Inquiry Breach: What Governments Should Learn About Data Protection
Inquiry Breach: What Governments Should Learn About Data Protection

Government Officials in the UK are facing some backlash over their ability to protect citizen information following the breach of three independent judge-led inquiries in January. The breach has been tied to two missing discs, which were mailed but not received. The loss is being investigated, and individuals affected will be contacted, but the larger question at play is how the incident happened and what that says of the government’s ability to protect critical information.

Dan Raywood of IT Security Guru recently solicited the opinion of Stephen Midgley, Vice President of Global Marketing here at Absolute Software, in an article on the fallout of this breach. Stephen notes how this breach could result in an even further erosion in public trust around the handling public data:

“Throughout the Government there has been a renewed interest in digital first strategies, which means more devices being used more regularly…”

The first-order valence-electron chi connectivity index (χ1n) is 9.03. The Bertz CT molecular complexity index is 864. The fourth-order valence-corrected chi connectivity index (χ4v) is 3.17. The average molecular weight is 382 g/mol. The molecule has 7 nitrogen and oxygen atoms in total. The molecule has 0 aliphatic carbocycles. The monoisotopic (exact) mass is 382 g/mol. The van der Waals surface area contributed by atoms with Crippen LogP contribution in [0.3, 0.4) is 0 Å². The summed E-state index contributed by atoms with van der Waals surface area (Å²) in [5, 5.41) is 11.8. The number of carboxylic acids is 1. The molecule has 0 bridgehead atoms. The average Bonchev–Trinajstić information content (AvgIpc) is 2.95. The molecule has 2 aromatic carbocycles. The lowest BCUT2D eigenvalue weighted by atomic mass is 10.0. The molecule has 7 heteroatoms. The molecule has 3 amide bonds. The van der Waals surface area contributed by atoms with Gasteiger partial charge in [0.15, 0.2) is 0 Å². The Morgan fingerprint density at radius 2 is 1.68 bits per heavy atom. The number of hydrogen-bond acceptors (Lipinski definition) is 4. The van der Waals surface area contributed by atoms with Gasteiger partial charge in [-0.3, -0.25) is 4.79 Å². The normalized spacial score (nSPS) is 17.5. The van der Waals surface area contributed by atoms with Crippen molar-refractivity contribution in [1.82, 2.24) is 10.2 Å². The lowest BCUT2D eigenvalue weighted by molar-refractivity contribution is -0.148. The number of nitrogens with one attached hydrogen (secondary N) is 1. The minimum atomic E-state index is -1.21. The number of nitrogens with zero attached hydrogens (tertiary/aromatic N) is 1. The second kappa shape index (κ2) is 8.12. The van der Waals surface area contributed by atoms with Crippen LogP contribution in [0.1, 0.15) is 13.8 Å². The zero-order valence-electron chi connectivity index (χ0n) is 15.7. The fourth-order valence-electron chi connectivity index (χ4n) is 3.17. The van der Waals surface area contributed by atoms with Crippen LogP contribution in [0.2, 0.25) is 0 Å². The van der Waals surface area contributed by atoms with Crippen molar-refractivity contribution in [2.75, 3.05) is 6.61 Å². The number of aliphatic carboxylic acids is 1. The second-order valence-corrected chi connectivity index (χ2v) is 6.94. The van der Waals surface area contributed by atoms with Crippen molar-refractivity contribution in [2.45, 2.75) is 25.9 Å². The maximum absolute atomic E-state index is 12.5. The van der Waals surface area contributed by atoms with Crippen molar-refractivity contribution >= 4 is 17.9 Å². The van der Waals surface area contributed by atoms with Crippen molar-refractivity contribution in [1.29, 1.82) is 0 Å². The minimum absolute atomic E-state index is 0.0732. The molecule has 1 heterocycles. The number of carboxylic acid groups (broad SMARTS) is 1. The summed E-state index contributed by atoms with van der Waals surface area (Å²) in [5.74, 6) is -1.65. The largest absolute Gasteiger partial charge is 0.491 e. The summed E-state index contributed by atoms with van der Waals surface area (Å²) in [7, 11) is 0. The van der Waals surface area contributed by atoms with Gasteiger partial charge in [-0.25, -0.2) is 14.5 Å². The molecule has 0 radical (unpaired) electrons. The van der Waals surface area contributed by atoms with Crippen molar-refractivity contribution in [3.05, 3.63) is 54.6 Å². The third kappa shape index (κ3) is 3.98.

“With cost cutting measures happening throughout the public sector it is important that technology is embraced to future proof services and keep costs down. However if the Government cannot even look after critical information on a disc then it needs to think about how it can manage data on a multitude of devices.”

The ICO has levied more than £5 million worth of civil monetary penalties against the public sector, each one with its own negative fallout and erosion of trust. If the public sector is to regain trust, it will need to demonstrate its ability to protect public data. Stephen lays out a 3-pronged approach to protecting data, including a data security policy that is clear and accessible; data security training across the board that is relevant and understandable; and proper data protection software in place.

As this breach shows, the security of data needs to be taken seriously by all levels of the organization. Every employee needs to understand what their role in protecting data is so that data is not put at risk in this way – unprotected and in the mail, with no way to track or erase it. Just as importantly, technology needs to be put in place that will restrict and monitor how data is used and to monitor and secure devices which contain or access this data. Learn more about how Absolute can help here.